We all have preconceived ideas about what therapy is and what happens on that couch.
Some of those beliefs are true, while others are the product of culture and media.
That is, what most people think about therapy is what they’ve seen in the movies.
But unfortunately, these preconceived notions are often wrong.
Which is a shame because it keeps people who would really benefit from therapy from reaching out and giving it a go.
So take a look at the list below and see which of these myths you subscribe to,
and be sure to read on to have those myths busted.
Therapy is for crazy people- Myth!
If you’re struggling with something and you need help, reaching out to a therapist does not confirm that you are crazy. Actually, one of the symptoms of ‘crazy’ is that one doesn’t see their issues. So if you know that you’re struggling and you’re thinking about reaching out to a therapist for help, well that’s just proof that you are sensible and incredibly brave and courageous.
Therapy takes forever- Myth!
Although long term therapy is necessary in some cases, and has its benefits, most people who go to therapy will begin to notice change relatively quickly. It’s hard to say how long you will choose to stay in therapy, but the choice is always yours and in all likelihood once you experience the benefits of therapy, you will feel less concerned with how much time you will be in therapy.
Talking about a problem doesn’t solve it– Myth!
I know some people wonder “how helpful can it be to just sit and talk about your problems?”. And they’re right. But therapy is not about wallowing in your issues. Therapy is about identifying exactly what it is that is at the root of your problems and learning how to understand and face your struggles differently so that you can feel calmer, more in control and generally more satisfied in life.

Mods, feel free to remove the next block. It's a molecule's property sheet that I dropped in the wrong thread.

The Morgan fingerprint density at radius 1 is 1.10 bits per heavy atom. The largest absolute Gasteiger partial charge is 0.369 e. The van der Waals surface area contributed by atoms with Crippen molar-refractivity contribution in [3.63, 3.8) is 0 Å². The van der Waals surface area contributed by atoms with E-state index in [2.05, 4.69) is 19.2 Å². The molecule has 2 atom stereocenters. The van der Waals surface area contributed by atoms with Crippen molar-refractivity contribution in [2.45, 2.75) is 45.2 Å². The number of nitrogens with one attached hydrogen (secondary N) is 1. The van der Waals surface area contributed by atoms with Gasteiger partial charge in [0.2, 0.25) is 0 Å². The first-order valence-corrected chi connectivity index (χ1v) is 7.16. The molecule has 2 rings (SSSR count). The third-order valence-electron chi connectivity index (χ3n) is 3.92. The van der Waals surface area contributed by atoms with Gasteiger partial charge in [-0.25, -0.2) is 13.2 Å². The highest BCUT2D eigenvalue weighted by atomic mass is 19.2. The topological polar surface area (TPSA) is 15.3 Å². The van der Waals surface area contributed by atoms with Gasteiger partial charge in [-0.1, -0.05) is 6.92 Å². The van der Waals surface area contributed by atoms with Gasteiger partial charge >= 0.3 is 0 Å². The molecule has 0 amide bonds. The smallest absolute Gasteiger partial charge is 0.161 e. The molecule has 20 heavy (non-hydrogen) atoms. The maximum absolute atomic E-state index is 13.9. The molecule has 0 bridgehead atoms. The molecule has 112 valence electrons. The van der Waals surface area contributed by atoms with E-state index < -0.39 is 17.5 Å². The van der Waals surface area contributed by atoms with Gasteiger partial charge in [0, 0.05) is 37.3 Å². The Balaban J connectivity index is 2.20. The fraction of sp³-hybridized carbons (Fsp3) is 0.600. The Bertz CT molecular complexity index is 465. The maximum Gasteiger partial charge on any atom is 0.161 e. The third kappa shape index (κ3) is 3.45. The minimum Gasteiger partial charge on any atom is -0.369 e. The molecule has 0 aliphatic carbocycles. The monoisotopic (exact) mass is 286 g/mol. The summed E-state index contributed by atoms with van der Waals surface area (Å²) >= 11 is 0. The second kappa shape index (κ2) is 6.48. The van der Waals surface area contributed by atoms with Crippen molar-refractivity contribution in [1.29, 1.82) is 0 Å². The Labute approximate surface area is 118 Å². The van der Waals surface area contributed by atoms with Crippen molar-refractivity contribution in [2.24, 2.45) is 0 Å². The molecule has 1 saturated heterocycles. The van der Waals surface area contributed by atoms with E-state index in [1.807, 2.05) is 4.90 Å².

My problems will resolve themselves- Myth!
If you’ve been suffering or struggling with your issues for more than a month, in all likelihood they will not resolve on their own. Even if your issues appear to be circumstantial, that is, you think that your problems will go away when things around you change, it would be beneficial to seek the support and guidance of a therapist to help you cope with the situation you’re in.
My therapist will solve my problems- Myth!
Your therapist is there to validate your struggles and guide you to a place of well-being, but your therapist can only help you as much as you’re willing to be helped. Of course, you’re therapist will help direct you and challenge you so that you can get the most out of your time in therapy but, at the end of the day, what you get out of therapy is what you put in to it.
Hopefully you’ve realized that many of your preconceived notions about therapy, that have been keeping you from getting the help you need, are simply myths. And in truth, therapy is a worthwhile venture for anyone who wants to get along better and live happier.